Despite the financial turmoil that has embroiled Valencia in recent seasons and their gradual fall from grace on the pitch as a result, new manager Juan Antonio Pizzi has brought an air of optimism to the club.
Changes of playing personnel in the January transfer window saw Argentine playmaker Éver Banega make a surprise loan move back to his homeland, while a number of new faces were added to the squad.
The most exciting of the new names to arrive at the Estadio de Mestalla is Eduardo Vargas; a player tipped for superstardom that has failed to live up to his billing and struggled to adjust to European football.
Early signs look positive for Vargas and Valencia; a memorable 3-2 win over reigning champions Barcelona at Camp Nou was followed by a 5-0 thumping of Real Betis – in which the Chilean forward scored his first goal for the Spanish side.
Despite only being 24, Vargas has had a considerable amount of euphoric ups and debilitating downs in his career so far.
The sprightly forward burst onto the scene for perennial powerhouses Club Universidad de Chile in his homeland in 2010, but it would be the following year that saw his reputation forged and the level of expectation increase.
In a stellar 12 months in 2011, Vargas played a significant role in La U winning both the Apertura and Clausura titles of the Chilean Primera División, being crowned as the competition’s best player in the process.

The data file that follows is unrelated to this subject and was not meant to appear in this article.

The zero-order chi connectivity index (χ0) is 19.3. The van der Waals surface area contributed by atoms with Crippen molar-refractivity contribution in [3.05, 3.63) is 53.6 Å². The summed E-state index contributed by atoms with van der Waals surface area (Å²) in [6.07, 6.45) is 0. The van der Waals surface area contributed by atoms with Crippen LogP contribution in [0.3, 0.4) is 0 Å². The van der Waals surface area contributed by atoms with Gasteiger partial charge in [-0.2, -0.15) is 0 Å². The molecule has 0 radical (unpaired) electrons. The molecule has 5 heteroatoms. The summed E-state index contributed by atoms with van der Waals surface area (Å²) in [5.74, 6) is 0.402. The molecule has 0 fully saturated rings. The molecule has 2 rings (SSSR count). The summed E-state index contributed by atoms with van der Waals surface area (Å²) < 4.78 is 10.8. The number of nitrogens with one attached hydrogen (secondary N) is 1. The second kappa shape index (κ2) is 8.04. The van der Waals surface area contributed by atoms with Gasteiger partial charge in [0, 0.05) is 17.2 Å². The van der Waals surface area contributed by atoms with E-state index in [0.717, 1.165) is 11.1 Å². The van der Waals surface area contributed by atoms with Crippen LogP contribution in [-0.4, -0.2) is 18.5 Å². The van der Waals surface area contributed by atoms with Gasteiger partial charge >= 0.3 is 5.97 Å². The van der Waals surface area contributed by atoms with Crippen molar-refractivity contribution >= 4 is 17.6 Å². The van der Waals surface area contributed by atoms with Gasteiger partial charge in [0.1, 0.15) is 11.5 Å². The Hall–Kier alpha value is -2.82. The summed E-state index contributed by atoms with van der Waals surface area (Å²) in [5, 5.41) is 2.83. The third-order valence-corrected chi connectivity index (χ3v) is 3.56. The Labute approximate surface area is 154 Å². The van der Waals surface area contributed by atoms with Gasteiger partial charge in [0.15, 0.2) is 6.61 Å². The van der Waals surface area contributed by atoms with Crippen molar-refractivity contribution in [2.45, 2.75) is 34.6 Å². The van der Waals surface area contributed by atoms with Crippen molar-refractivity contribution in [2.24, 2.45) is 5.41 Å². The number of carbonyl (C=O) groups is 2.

The skillful attacker was also the top scorer in the Copa Sudamericana with 11 strikes and bagged three goals over the space of two final legs against Ecuador’s LDU Quito to give Universidad the first-ever continental title in their 86-year history.
A star was born.
Despite being beaten by Neymar to the 2011 South American Player of the Year award, Vargas was being tipped to follow in the footsteps of illustrious countrymen Iván Zamorano and Marcelo Salas and play at the highest level in Europe.
With plenty of reported suitors, Napoli won the race for Vargas’ signature in early 2012, signing the star for a cool $17.9 million.
The Naples-based side were an outfit on the up, with Vargas’ addition seen as an essential move in assuring the San Paolo team would challenge for major honours.
However, this dream move turned quickly into a nightmare for the Chilean, with teething problems in Italy and a lack of opportunities.
The presence of the likes of Edinson Cavani and Ezequiel Lavezzi limited his chances to play, while after both left Goran Pandev and Lorenzo Insigne proven just as stubborn obstacles.
Over the space a year in Naples, Vargas did not make one single start in Serie A. Nineteen substitute appearances heralded no goals and only 272 minutes on the pitch – just over three full match’s worth of action in 12 months.
After such a superstar billing, Vargas’ torturous year in Italy shattered his confidence. A 12-month loan move to Grêmio in Brazil allowed him a chance to play regularly again and start hitting the back of the net on occasion.
Valencia have taken something of a gamble on the 24-year-old, who undoubtedly has the ability to be a real hit in Spain but must start doing the things that made him such a revelation in his homeland.
With the World Cup later this year, Vargas will be eager to win a consistent place in the Los Che side and start to build momentum.
Despite having something to prove at club level, the attacker had an excellent 2013 for his country, netting nine goals in 12 appearances, and has every chance of taking the field when Chile open their campaign against Australia on June 13.
Some South American players simply do not adjust to life in Europe and are best suited to playing in their own countries. Whether Vargas will fall into this bracket remains to be seen, but the early signs are that Valencia could be an ideal environment for this potential superstar to get back to his best.